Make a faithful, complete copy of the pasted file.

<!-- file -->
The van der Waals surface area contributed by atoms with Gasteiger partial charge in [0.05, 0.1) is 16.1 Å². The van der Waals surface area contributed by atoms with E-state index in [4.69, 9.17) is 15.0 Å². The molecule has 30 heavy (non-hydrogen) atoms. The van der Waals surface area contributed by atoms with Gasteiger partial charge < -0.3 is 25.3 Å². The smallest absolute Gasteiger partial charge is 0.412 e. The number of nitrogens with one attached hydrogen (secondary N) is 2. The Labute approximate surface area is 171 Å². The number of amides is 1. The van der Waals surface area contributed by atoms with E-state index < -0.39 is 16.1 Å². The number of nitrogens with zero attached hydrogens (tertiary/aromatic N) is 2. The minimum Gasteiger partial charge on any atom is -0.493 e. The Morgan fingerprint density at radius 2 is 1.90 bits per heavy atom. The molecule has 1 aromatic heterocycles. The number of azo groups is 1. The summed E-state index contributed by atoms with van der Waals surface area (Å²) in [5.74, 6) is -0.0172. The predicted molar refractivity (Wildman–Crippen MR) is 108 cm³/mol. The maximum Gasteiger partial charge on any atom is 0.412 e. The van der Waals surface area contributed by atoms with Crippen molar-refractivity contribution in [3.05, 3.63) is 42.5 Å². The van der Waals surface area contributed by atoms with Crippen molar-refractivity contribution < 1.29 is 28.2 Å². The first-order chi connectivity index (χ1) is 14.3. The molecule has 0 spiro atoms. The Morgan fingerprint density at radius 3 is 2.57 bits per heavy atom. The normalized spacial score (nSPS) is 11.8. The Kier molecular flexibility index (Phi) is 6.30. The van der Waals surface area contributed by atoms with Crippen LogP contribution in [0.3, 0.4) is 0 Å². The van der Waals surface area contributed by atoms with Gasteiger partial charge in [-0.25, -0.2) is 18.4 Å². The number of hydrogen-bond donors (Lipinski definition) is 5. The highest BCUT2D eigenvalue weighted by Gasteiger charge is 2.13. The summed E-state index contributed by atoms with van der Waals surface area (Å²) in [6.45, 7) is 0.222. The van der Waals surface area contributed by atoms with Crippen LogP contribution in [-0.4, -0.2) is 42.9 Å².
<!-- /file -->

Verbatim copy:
The van der Waals surface area contributed by atoms with Gasteiger partial charge in [0.05, 0.1) is 16.1 Å². The van der Waals surface area contributed by atoms with E-state index in [4.69, 9.17) is 15.0 Å². The molecule has 30 heavy (non-hydrogen) atoms. The van der Waals surface area contributed by atoms with Gasteiger partial charge < -0.3 is 25.3 Å². The smallest absolute Gasteiger partial charge is 0.412 e. The number of nitrogens with one attached hydrogen (secondary N) is 2. The Labute approximate surface area is 171 Å². The number of amides is 1. The van der Waals surface area contributed by atoms with E-state index < -0.39 is 16.1 Å². The number of nitrogens with zero attached hydrogens (tertiary/aromatic N) is 2. The minimum Gasteiger partial charge on any atom is -0.493 e. The Morgan fingerprint density at radius 2 is 1.90 bits per heavy atom. The molecule has 1 aromatic heterocycles. The number of azo groups is 1. The summed E-state index contributed by atoms with van der Waals surface area (Å²) in [5.74, 6) is -0.0172. The predicted molar refractivity (Wildman–Crippen MR) is 108 cm³/mol. The maximum Gasteiger partial charge on any atom is 0.412 e. The van der Waals surface area contributed by atoms with Crippen molar-refractivity contribution in [3.05, 3.63) is 42.5 Å². The van der Waals surface area contributed by atoms with Crippen molar-refractivity contribution < 1.29 is 28.2 Å². The first-order chi connectivity index (χ1) is 14.3. The molecule has 0 spiro atoms. The Morgan fingerprint density at radius 3 is 2.57 bits per heavy atom. The normalized spacial score (nSPS) is 11.8. The Kier molecular flexibility index (Phi) is 6.30. The van der Waals surface area contributed by atoms with Crippen LogP contribution in [0.3, 0.4) is 0 Å². The van der Waals surface area contributed by atoms with Gasteiger partial charge in [-0.25, -0.2) is 18.4 Å². The number of hydrogen-bond donors (Lipinski definition) is 5. The highest BCUT2D eigenvalue weighted by Gasteiger charge is 2.13. The summed E-state index contributed by atoms with van der Waals surface area (Å²) in [6.45, 7) is 0.222. The van der Waals surface area contributed by atoms with Crippen LogP contribution in [-0.4, -0.2) is 42.9 Å².